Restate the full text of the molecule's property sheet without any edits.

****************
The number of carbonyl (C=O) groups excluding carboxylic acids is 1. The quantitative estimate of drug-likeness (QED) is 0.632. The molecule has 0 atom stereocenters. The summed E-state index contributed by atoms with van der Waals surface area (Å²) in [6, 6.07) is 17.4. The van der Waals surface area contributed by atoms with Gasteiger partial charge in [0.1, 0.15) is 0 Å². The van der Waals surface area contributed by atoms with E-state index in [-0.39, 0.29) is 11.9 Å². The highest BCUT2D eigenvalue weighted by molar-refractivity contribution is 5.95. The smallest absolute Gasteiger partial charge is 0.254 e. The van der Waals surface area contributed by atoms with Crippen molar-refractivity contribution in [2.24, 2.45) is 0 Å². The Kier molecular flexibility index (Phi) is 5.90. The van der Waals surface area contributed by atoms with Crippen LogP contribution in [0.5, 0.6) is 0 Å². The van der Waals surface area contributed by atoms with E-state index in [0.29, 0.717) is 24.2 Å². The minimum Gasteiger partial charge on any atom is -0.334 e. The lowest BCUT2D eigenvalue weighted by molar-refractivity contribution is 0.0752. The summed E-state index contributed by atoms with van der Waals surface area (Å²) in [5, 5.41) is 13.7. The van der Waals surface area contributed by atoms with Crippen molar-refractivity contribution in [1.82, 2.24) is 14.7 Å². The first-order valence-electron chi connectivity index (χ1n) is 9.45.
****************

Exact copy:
The number of carbonyl (C=O) groups excluding carboxylic acids is 1. The quantitative estimate of drug-likeness (QED) is 0.632. The molecule has 0 atom stereocenters. The summed E-state index contributed by atoms with van der Waals surface area (Å²) in [6, 6.07) is 17.4. The van der Waals surface area contributed by atoms with Gasteiger partial charge in [0.1, 0.15) is 0 Å². The van der Waals surface area contributed by atoms with E-state index in [-0.39, 0.29) is 11.9 Å². The highest BCUT2D eigenvalue weighted by molar-refractivity contribution is 5.95. The smallest absolute Gasteiger partial charge is 0.254 e. The van der Waals surface area contributed by atoms with Crippen molar-refractivity contribution in [2.24, 2.45) is 0 Å². The Kier molecular flexibility index (Phi) is 5.90. The van der Waals surface area contributed by atoms with Crippen LogP contribution in [0.5, 0.6) is 0 Å². The van der Waals surface area contributed by atoms with E-state index in [0.29, 0.717) is 24.2 Å². The minimum Gasteiger partial charge on any atom is -0.334 e. The lowest BCUT2D eigenvalue weighted by molar-refractivity contribution is 0.0752. The summed E-state index contributed by atoms with van der Waals surface area (Å²) in [5, 5.41) is 13.7. The van der Waals surface area contributed by atoms with Crippen molar-refractivity contribution in [1.82, 2.24) is 14.7 Å². The first-order valence-electron chi connectivity index (χ1n) is 9.45.